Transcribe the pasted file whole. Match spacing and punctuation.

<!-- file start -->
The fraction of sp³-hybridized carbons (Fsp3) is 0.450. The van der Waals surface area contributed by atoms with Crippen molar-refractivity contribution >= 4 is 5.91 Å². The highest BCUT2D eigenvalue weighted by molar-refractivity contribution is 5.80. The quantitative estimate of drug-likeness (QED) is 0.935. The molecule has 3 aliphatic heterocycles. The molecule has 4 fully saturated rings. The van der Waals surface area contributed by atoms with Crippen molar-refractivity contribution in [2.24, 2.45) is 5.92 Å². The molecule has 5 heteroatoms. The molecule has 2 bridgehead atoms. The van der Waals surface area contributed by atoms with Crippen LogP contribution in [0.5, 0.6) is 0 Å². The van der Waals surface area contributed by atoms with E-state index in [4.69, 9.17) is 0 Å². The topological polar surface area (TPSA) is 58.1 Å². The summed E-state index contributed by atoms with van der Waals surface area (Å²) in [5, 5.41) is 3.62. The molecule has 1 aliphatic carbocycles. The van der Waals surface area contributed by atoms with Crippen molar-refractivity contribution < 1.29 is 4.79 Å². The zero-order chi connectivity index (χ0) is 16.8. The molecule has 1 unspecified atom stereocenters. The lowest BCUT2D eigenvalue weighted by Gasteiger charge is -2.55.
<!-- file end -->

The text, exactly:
The fraction of sp³-hybridized carbons (Fsp3) is 0.450. The van der Waals surface area contributed by atoms with Crippen molar-refractivity contribution >= 4 is 5.91 Å². The highest BCUT2D eigenvalue weighted by molar-refractivity contribution is 5.80. The quantitative estimate of drug-likeness (QED) is 0.935. The molecule has 3 aliphatic heterocycles. The molecule has 4 fully saturated rings. The van der Waals surface area contributed by atoms with Crippen molar-refractivity contribution in [2.24, 2.45) is 5.92 Å². The molecule has 5 heteroatoms. The molecule has 2 bridgehead atoms. The van der Waals surface area contributed by atoms with Crippen LogP contribution in [0.5, 0.6) is 0 Å². The van der Waals surface area contributed by atoms with E-state index in [4.69, 9.17) is 0 Å². The topological polar surface area (TPSA) is 58.1 Å². The summed E-state index contributed by atoms with van der Waals surface area (Å²) in [5, 5.41) is 3.62. The molecule has 1 aliphatic carbocycles. The van der Waals surface area contributed by atoms with Crippen molar-refractivity contribution < 1.29 is 4.79 Å². The zero-order chi connectivity index (χ0) is 16.8. The molecule has 1 unspecified atom stereocenters. The lowest BCUT2D eigenvalue weighted by Gasteiger charge is -2.55.